Old routers need not just fade away
In the inexorable pursuit of faster broadband speeds and more efficient wireless (Wi-Fi) connections it seems that many of us are regularly replacing our router. BT appear to release a new one for their latest “go-faster” service every 18 months or so. Many of us move service provider to get the best value for money. In rural communities those who are burdened by speeds sometimes capped at 0.5mbs, are taking the initiative by coming together as a community to leverage grants, local resources and collective buying power to initiate their own internet provision with rural internet initiatives such as B4RN who are delivering FTTP speeds up to 1gbs. All of this means that there is often a pile of older routers condemned to obscurity, gathering dust, discarded and forgotten under the stairs, in the loft, boxed up in the garage or perhaps even taken to the tip. Please don’t do this at the very least recycle.
Because we are now much more aware of our internet speed the moment Facebook or Google falters we blame our connection. Usually it’s because our smartphone, tablet, laptop is connected by Wi-Fi and the signal just isn’t quite as strong in the office, bedroom, kitchen, bathroom? There are lots of ways of extending our Wi-Fi; from upgrading your Wi-Fi adapter or installing sophisticated meshed Wi-Fi access points (AP) through to powerline devices that plug into your home electric socket. All of which have a cost, when you could repurpose your old router to provide greater Wi-Fi coverage.
First of all as a general rule of thumb, whilst this may seem somewhat counterintuitive, the newer your old router is the better the Wi-Fi signal is going to be.
This procedure involves resetting the old router to factory defaults, logging into the router using the default IP address usually 192.168.1.254, entering a password if there is one, disabling DHCP, and giving the old router a new IP address. Finally, running an Ethernet cable between the old router and your new router which is overall responsible for managing your network and connections. Trust me it’s not as complicated as it sounds.
Because BT are one of the primary internet service providers in the UK. I’ve chosen to explain how to convert an old BT Home Hub 5.0 or Home Hub 4.0 into a second Wi-Fi access point on your network, which will extend wireless coverage in your home. Although the details are specific to those routers, the basic principles are the same for any router.
It is important that the old router isn’t connected to anything other than its power supply.
Next reset the old router, this is located on the rear of the router, use a paper clip, to hold down the Reset button for twenty seconds or so, whilst simultaneously powering up the router. The light will go green, then it will begin to blink, turn solid blue, going to flashing amber for fifteen seconds and eventually going to solid amber. A few seconds later, the broadband indicator will start to blink red/pink. This process of resetting to factory defaults will deactivate the BT Fon feature which would prevent DHCP from being disabled. If you have forgotten the admin password the reset will set it to the factory default, written on the router.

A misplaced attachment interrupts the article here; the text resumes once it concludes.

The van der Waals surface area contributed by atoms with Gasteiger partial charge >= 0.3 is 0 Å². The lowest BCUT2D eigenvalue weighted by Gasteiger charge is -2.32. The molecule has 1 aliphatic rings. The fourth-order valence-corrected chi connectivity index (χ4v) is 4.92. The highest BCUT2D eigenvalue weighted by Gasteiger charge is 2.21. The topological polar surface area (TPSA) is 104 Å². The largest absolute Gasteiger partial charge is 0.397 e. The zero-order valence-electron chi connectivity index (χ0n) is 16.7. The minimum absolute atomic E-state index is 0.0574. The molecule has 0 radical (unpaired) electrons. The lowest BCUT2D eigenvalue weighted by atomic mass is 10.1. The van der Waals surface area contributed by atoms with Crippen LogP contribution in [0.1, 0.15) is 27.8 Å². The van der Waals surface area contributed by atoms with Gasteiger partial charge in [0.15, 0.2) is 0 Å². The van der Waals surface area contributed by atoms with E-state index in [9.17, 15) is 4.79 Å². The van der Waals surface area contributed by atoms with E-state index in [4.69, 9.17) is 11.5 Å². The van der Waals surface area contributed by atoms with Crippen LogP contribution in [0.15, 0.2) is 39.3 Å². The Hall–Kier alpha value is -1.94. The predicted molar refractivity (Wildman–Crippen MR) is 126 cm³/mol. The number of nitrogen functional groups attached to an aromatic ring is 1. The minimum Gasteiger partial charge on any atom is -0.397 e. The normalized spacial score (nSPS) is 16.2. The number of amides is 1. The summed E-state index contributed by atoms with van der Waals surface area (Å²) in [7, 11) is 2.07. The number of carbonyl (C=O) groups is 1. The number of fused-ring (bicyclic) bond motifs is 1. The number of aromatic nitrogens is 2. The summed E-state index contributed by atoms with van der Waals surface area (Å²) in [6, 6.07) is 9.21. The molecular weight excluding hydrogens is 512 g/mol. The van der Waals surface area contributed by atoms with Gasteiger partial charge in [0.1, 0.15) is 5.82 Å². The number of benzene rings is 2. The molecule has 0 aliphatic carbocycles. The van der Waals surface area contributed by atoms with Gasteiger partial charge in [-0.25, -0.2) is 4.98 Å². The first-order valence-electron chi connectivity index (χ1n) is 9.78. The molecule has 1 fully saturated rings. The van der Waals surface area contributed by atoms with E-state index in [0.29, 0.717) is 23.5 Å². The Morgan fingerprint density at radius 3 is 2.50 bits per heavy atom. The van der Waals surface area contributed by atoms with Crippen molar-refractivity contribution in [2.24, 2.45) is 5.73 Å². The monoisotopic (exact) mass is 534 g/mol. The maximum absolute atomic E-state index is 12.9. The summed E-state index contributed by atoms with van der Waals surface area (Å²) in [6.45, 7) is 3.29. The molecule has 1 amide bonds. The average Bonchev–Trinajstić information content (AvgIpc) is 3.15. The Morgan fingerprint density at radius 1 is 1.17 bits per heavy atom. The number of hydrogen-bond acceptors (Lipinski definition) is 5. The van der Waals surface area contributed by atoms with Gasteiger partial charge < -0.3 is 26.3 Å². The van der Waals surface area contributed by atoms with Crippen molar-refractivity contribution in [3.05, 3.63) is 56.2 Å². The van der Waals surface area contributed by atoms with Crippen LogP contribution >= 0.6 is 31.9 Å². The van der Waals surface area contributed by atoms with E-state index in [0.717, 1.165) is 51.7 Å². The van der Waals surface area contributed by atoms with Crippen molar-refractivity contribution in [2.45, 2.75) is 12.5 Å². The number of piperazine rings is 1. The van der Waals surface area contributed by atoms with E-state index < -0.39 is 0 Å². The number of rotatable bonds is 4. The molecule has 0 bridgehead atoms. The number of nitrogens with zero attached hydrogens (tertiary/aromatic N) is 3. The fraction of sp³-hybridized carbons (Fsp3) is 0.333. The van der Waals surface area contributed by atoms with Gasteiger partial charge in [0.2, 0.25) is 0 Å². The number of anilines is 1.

Configuring your router
Fist we need to isolate your PC/Laptop from the existing home network, so if it’s Wi-Fi connected disable the Wi-Fi or if it’s connected by an ethernet cable remove it from the port on your computer.
Using a spare Ethernet cable connect your PC to the old router
Your PC should then receive an IP address from the Home Hub, via DHCP. (If you are curious to know, this address will probably be 192.168.1.64).
Start a browser on your PC and enter 192.168.1.254 into the address bar which will give you access to the routers own menu system.
Click on Advanced Settings. Enter the admin password exactly as its written on the white panel that came with your router. We need to change the IP address so that there is no conflict with the new router.
Click “A-Z” at the very top right. Then click D -> DHCP Settings. Under “Hub IP Gateway Address”, enter a new IP address for the hub. Which needs to be outside the range used by the new router. I would recommend 192.168.1.63. click Apply, answer Yes. You will then see an error message. Don’t worry this is because you just changed the Hub’s IP address. In your browser enter the NEW address 192.168.63 and the home page should load again, proving that the new IP address works.
Click “A-Z, select D/DHCP Settings. Enter the admin password if asked. Under DHCP Server, set the radio button to No.
Click Apply and answer Yes. After a few moments, the page reloads
Remove the spare Ethernet cable from your PC and the old router
Connecting it together
Connect the old router to your new router by using a long Ethernet cable. Plug one end into any of the yellow ports. Plug the other end into a vacant port on your new router. Power it up and your old router is part of your home network. Any devices connecting wirelessly to it will be able to access the rest of your network and to the Internet.
If your old router is a long way from your new one, and a long cable is going to be messy, you could use a pair of power line connectors, the effect will be the same as if you had used an Ethernet cable
Test your New Wireless Access Point
Activate wireless on your PC and check the list of available Wi-Fi points. The old router will be recognised by its SSID connect to it enter the wireless key from the routers original white panel. If you have them try to connect from a smartphone or tablet. You will need to enter the wireless password if requested. If all has gone according to plan. Wireless users can connect to whichever AP has the strongest signal.